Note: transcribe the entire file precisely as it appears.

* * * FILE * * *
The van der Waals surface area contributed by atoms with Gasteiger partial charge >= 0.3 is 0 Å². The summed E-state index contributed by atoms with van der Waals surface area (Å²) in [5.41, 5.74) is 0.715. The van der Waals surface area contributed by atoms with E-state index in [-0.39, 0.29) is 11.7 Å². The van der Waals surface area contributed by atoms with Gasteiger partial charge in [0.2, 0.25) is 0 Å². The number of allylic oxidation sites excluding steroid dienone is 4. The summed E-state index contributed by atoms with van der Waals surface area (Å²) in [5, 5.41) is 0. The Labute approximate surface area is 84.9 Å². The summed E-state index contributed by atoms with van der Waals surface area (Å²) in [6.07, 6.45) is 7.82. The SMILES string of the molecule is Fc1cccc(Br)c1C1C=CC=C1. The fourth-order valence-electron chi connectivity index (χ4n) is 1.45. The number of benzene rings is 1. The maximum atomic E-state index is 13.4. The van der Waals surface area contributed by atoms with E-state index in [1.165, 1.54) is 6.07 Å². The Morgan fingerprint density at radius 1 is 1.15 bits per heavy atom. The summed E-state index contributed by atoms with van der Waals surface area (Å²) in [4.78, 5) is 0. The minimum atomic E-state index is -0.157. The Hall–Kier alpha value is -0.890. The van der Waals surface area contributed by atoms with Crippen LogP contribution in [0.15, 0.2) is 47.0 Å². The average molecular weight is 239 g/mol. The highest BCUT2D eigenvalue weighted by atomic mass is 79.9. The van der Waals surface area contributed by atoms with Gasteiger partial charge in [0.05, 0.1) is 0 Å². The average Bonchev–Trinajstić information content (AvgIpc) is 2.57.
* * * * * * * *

The van der Waals surface area contributed by atoms with Gasteiger partial charge >= 0.3 is 0 Å². The summed E-state index contributed by atoms with van der Waals surface area (Å²) in [5.41, 5.74) is 0.715. The van der Waals surface area contributed by atoms with E-state index in [-0.39, 0.29) is 11.7 Å². The van der Waals surface area contributed by atoms with Gasteiger partial charge in [0.2, 0.25) is 0 Å². The number of allylic oxidation sites excluding steroid dienone is 4. The summed E-state index contributed by atoms with van der Waals surface area (Å²) in [5, 5.41) is 0. The Labute approximate surface area is 84.9 Å². The summed E-state index contributed by atoms with van der Waals surface area (Å²) in [6.07, 6.45) is 7.82. The SMILES string of the molecule is Fc1cccc(Br)c1C1C=CC=C1. The fourth-order valence-electron chi connectivity index (χ4n) is 1.45. The number of benzene rings is 1. The maximum atomic E-state index is 13.4. The van der Waals surface area contributed by atoms with E-state index in [1.165, 1.54) is 6.07 Å². The Morgan fingerprint density at radius 1 is 1.15 bits per heavy atom. The summed E-state index contributed by atoms with van der Waals surface area (Å²) in [4.78, 5) is 0. The minimum atomic E-state index is -0.157. The Hall–Kier alpha value is -0.890. The van der Waals surface area contributed by atoms with Crippen LogP contribution in [0.15, 0.2) is 47.0 Å². The average molecular weight is 239 g/mol. The highest BCUT2D eigenvalue weighted by atomic mass is 79.9. The van der Waals surface area contributed by atoms with Gasteiger partial charge in [0.05, 0.1) is 0 Å². The average Bonchev–Trinajstić information content (AvgIpc) is 2.57.